Homeward Bound

Increasing Access to Public Housing in New York for Formerly Incarcerated People
Feb 19, 2014

A bus with gated windows pulls over to the side of a dark, empty street on the outskirts of town. A man steps down to the curb with little beyond the faded clothes he is wearing and the five-dollar fare card in his pocket. “Good luck,” the bus driver says, and drives off, leaving the man alone at the street corner, wondering where he will stay the night.
For thousands of men and women returning home from incarceration each year, this scene is frighteningly familiar. The question of where to live presents an immediate, and at times desperate, concern made more difficult by local public housing authorities that deny admission based on past convictions and, in some cases, a person’s arrest record, including arrests that did not lead to a conviction. Formerly incarcerated people seeking shelter are effectively barred from what could otherwise be their best resource: public housing.
In cities like New York, New Orleans, Oakland, and Burlington Vermont, however, coalitions of administrators, advocates, and researchers are testing strategies to broaden access to public housing for those returning from incarceration. The first of a three-part blog series on reentry and public housing, this installment will provide an overview of the field and profile an initiative in New York run in partnership between the Vera Institute of Justice, the New York City Department of Homeless Services (DHS), the Corporation for Supportive Housing, and the New York City Housing Authority (NYCHA). The project aims to reunite families and to carefully test the hypothesis that formerly incarcerated people can thrive when supported in subsidized housing units.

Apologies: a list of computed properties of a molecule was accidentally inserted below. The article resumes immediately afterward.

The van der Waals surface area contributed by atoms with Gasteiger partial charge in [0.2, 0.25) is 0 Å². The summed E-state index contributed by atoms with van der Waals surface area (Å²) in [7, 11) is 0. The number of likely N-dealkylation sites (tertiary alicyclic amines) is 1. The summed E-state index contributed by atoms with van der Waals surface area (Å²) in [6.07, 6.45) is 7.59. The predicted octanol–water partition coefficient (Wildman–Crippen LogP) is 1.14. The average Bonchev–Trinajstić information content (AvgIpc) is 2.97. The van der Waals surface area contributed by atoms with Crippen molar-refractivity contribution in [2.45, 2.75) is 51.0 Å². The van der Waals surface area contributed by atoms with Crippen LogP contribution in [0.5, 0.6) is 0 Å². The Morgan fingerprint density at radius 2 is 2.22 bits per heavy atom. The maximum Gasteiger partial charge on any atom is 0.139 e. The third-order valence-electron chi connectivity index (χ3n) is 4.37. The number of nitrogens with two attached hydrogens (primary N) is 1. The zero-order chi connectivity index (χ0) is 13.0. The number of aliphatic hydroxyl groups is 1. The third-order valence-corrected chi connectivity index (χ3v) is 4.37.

Housing, family support, and prisoner reentry are deeply intertwined. In separate studies, researchers at the University of Pennsylvania and the Urban Institute found that stable housing and family support may contribute to lower rates of recidivism, homelessness, drug use, and parole and probation violations, and that housing stability is a key to securing and retaining employment. Moreover, studies demonstrate that most formerly incarcerated people plan to rely on their families for housing upon release.
Incarceration rates, however, are greatest in neighborhoods that tend to have high concentrations of public housing, preventing formerly incarcerated individuals from living with family members who reside in publically-subsidized apartments.
The NYCHA Family Reentry Pilot program is attempting to test one response to this issue. Launched in September 2013, the pilot will permit 150 carefully screened individuals who are over 16 and have been released from incarceration within the past 18 months to live with a family member in public housing for two years. Individuals must refrain from reoffending, stay drug-free, and participate in at least six months of case management with one of nine reentry service providers across the city. Significantly, the participant’s addition to the household will not increase rent, and once the participant finishes the two-year program, he or she can be added to the lease.
The program—which is managed by Vera—aims to keep formerly incarcerated people off the streets. Through funding from the Tiger Foundation and DHS, 100 of the 150 participants will be referred from shelters, transitional housing, or the city’s HomeBase homelessness prevention program. Lifetime-registered sex offenders and those convicted of producing methamphetamine in public housing are ineligible for the pilot due to federally-mandated bans.
Vera is tracking pilot participants for the duration of the program as part of a unique study to determine if formerly incarcerated people can achieve stability, remain safely in the community, and follow all the conditions of being public housing residents once they are reunited with family. The findings of this research—potentially demonstrating the successes of the participants—may for the first time shed light on previously untested rules restricting individuals with criminal records and may lead to the removal of one of the harshest collateral consequences of incarceration in America.